Last week Texas Health Presbyterian Hospital settled the malpractice claims brought by the family of Thomas Eric Duncan, the man who died of Ebola because of serial mistakes the Dallas facility made.
Although the terms of the settlement weren’t disclosed, the family’s attorney, according to the Los Angeles Times, said it was comparable to what a jury might have decided in a civil lawsuit. In Texas, of course, that’s not much – it’s one of many states that cap malpractice judgments. In the Lone Star state, the maximum a harmed party may receive for pain and suffering against a physician is $250,000, and damages against a hospital are the same amount.
But the fast resolution tells a story beyond the fact that mistakes were made that demanded redress for the patient’s family. The underlying message is, that for all its initial missteps we blogged about last month (See “Ebola Patient’s ER Discharge Was Classic Malpractice”), ultimately the hospital did the right thing: The chief executive apologized to the family, and again publicly in a letter printed in local newspapers.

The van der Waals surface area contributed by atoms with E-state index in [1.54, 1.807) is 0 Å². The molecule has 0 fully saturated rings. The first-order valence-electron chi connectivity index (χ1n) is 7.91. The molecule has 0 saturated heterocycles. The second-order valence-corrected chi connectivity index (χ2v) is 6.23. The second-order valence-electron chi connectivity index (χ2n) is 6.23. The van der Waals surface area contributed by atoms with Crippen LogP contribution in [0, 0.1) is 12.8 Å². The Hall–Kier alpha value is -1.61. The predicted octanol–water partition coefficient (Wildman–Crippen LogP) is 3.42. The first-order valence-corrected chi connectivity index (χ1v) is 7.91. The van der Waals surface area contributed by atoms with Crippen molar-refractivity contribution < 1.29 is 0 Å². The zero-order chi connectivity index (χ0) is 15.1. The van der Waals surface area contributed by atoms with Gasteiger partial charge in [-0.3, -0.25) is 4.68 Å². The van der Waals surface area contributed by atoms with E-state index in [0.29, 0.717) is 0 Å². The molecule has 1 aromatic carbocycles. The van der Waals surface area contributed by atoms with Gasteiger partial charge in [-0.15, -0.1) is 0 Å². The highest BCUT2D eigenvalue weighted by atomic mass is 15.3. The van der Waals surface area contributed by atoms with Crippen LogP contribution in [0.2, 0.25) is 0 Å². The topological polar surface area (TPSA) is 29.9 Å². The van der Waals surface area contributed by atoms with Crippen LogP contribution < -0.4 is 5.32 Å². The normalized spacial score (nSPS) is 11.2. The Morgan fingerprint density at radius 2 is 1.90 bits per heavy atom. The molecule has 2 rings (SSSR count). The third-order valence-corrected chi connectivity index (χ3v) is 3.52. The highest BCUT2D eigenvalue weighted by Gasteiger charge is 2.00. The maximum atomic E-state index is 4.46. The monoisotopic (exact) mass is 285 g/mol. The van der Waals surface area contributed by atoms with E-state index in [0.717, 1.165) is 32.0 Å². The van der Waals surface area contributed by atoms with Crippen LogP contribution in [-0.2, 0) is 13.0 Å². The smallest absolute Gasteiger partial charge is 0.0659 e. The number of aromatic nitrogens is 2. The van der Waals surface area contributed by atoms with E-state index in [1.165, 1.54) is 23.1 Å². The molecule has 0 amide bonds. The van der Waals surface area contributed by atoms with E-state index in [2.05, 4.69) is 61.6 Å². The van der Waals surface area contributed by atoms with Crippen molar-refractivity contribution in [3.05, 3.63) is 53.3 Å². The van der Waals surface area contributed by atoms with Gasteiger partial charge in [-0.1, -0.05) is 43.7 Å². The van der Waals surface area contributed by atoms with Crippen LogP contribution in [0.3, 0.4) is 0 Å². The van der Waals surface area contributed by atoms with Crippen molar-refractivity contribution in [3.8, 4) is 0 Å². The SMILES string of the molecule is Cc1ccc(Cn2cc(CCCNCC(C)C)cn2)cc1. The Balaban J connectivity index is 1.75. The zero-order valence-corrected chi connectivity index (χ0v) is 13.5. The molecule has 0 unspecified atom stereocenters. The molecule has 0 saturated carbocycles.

And when the settlement was announced, hospital officials repeated the apology in no uncertain terms.
Capping the amount aggrieved parties may receive as a result of medical malpractice is unfair, and undermines justice, especially when the amounts are as low as Duncan’s relatives presumably received. As PopTort, the civil justice blog, noted last week, Texas law essentially immunizes hospitals, which doesn’t exactly incentivize them to reduce errors and promote patient safety.
But at least the dirty laundry was washed with dispatch. We can only hope Presbyterian Hospital continues to do the right thing: Don’t screw up, and when you do, don’t dance around the truth – acknowledge what happened, who got hurt and make a meaningful gesture to make it better.